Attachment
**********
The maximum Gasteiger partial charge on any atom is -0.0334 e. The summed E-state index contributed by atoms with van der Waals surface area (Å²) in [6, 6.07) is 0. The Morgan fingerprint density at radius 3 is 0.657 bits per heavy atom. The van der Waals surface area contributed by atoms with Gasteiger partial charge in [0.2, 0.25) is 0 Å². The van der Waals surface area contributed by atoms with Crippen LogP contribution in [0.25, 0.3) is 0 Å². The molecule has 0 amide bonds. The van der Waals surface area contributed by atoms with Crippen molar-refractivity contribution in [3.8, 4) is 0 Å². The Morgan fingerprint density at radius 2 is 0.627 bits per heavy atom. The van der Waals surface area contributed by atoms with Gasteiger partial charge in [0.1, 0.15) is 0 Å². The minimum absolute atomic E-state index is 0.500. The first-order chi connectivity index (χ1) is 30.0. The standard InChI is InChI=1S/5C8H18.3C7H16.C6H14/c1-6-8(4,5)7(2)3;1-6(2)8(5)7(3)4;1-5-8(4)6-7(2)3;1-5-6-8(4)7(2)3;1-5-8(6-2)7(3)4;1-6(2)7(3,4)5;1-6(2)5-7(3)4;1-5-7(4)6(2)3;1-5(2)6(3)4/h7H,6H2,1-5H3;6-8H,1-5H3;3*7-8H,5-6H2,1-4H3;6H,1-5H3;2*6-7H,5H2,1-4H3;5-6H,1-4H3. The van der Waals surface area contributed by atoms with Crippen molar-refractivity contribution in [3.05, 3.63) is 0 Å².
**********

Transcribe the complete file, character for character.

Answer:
The maximum Gasteiger partial charge on any atom is -0.0334 e. The summed E-state index contributed by atoms with van der Waals surface area (Å²) in [6, 6.07) is 0. The Morgan fingerprint density at radius 3 is 0.657 bits per heavy atom. The van der Waals surface area contributed by atoms with Gasteiger partial charge in [0.2, 0.25) is 0 Å². The van der Waals surface area contributed by atoms with Crippen LogP contribution in [0.25, 0.3) is 0 Å². The molecule has 0 amide bonds. The van der Waals surface area contributed by atoms with Crippen molar-refractivity contribution in [3.8, 4) is 0 Å². The Morgan fingerprint density at radius 2 is 0.627 bits per heavy atom. The van der Waals surface area contributed by atoms with Gasteiger partial charge in [0.1, 0.15) is 0 Å². The minimum absolute atomic E-state index is 0.500. The first-order chi connectivity index (χ1) is 30.0. The standard InChI is InChI=1S/5C8H18.3C7H16.C6H14/c1-6-8(4,5)7(2)3;1-6(2)8(5)7(3)4;1-5-8(4)6-7(2)3;1-5-6-8(4)7(2)3;1-5-8(6-2)7(3)4;1-6(2)7(3,4)5;1-6(2)5-7(3)4;1-5-7(4)6(2)3;1-5(2)6(3)4/h7H,6H2,1-5H3;6-8H,1-5H3;3*7-8H,5-6H2,1-4H3;6H,1-5H3;2*6-7H,5H2,1-4H3;5-6H,1-4H3. The van der Waals surface area contributed by atoms with Crippen molar-refractivity contribution in [3.05, 3.63) is 0 Å².